About 120 miles (and roughly 200 kilometers) southeast of Seoul, South Korea, the industrial city of Gumi huffs and puffs with factories for several of Samsung's and LG's divisions. It's here that Samsung has a special museum dedicated to preserving its cell phones...and other notable telecommunications specimens, too.
This Samsung rotary phone harkens back to 1983.
1983. That's when Motorola's $4,000 (roughly £2,570 and AU$4,926) cell phone, far left, broke onto the scene. 1988 is when Samsung answered with its first mobile phone, the SH-100 (middle).
Korea's first cell phone, this glorious SH-100, coincided perfectly with Seoul's summer Olympics, where the phone launched.
Peer closely at the back and you can see how Samsung's old logo used to look. Note the three stars, which is what Samsung means in Korean.
Considering that the first-ever "mobile phone" was in fact enclosed in a briefcase, this barely holdable precursor to today's phones was a step up.
My docent through Samsung's museum in Gumi looks tiny next to the SH-100.
You're standing in a dark room. All of a sudden, the sound of a flipping switch, and this: walls of cases light up holding nearly every cellular phone that Samsung has ever made.
You'll strain your neck following the models from floor to ceiling. There are just about 1,900 models, and counting.
This gem from 2005, the SCH-B100 Satellite DMB phone (digital multimedia broadcasting) had a flip-out screen for watching video clips horizontally. Anycall is a Samsung sub-brand for its Asian markets.
Even before the DMB phone, Samsung experimented with TV. This SCH-M220 from 1999 had a slide-out antenna and a clamshell design.
Like your TV at home, a hinge helps you fully adjust the phone's antenna.
All those electronics stuffed inside make for a ham-fisted phone. Try putting that in your pocket.
From 2006, the Anycall-branded SCH-B600 featured a whopping 10-megapixel camera, an ambitious endeavor for the time.
Music played a big role in cell phones in the 90s and aughts. Take this MP3 phone, for instance.
The stubby antenna joins up with a candy bar-shape handset adorned with a flip cover to guard against accidental dialing on the alphanumeric keyboard.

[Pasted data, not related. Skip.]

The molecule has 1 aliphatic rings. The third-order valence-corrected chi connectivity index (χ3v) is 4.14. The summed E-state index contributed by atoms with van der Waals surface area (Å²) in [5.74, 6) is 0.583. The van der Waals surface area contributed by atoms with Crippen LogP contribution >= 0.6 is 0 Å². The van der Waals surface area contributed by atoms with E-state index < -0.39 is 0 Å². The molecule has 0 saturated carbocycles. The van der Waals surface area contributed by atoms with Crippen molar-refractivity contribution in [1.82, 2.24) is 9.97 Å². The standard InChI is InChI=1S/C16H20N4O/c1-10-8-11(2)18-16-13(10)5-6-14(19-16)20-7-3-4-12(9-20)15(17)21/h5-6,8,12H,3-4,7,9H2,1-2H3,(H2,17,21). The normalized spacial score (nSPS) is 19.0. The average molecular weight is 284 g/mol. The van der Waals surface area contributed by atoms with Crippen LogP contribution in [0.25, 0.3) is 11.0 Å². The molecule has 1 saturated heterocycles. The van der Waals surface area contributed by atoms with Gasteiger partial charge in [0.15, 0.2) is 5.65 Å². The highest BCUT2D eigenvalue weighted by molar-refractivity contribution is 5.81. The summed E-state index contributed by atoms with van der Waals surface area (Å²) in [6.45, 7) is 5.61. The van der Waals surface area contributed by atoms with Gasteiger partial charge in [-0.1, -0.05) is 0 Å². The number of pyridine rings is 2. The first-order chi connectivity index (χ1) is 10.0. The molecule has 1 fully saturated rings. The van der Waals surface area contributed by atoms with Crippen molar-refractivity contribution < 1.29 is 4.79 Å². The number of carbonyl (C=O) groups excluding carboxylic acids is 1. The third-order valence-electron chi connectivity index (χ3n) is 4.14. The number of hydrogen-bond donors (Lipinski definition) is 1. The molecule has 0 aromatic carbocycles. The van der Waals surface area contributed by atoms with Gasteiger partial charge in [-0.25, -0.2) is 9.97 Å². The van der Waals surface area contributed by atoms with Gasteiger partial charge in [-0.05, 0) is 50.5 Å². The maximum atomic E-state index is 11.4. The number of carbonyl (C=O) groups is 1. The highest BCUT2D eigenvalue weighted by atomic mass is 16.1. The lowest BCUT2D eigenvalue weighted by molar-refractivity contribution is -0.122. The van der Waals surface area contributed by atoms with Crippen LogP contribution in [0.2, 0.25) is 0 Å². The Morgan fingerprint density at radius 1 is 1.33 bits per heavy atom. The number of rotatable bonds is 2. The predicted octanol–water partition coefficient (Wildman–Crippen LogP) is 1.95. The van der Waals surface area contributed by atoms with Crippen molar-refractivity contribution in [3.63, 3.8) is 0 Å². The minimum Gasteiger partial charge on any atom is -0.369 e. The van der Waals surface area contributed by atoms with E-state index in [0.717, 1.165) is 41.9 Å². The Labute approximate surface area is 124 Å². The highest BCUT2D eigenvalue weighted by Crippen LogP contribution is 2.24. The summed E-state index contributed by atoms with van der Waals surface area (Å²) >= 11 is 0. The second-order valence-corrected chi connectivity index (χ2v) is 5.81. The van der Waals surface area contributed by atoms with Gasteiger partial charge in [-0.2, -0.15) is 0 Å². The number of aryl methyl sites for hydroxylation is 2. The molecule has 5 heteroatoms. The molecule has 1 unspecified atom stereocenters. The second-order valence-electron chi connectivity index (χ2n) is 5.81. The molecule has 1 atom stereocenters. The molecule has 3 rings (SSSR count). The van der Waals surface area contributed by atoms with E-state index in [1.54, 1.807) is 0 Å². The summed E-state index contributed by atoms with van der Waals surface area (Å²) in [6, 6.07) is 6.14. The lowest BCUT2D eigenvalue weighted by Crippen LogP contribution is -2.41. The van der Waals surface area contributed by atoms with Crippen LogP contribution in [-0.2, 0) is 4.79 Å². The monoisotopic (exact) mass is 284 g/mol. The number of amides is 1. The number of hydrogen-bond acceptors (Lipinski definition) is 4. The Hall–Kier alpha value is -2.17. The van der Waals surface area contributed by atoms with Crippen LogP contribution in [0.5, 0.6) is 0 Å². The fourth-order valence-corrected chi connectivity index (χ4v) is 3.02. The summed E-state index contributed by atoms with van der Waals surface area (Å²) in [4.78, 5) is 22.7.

The calculator-like phone in the middle, 2006's SCH-V870, was touted for its credit card-slimness of 8.9 millimeters, or 0.35-inch thick.
This screenless beauty in the middle, the SGH-V821, stands out in Samsung's wall of phones.
Samsung wasn't the only phone maker to copy RIM's QWERTY success with the BlackBerry, but its Duos GT-E2262 was one familiar-looking device of many.
A teeny, tiny strip of screen on top and riot of colors marked the SPH-W2700, an Anycall branded phone for Asia.
Also in the Gumi gallery is a neat installation that shows the making of a smartphone through its many electronic layers, from the PBA to the display.
Here, a replica of the mold used to make the Samsung Galaxy S3.
Mold-making is an in-house activity that takes five days to machine, from start to finish.
Back in 1882, this wall set was cutting-edge. The oak telephone was built for the Bell system. It consisted of a hand-cranked magneto, an alternating current generator, which you turned to connect to a switchboard operator, who would then put you through to the other party.
This separate touch-tone keypad is a much more modern addition that makes the phone compatible with the present telephone system.
Can't get enough retro gadgets? Check out more, including Samsung's very first laptop and smartwatch. They'll surprise you!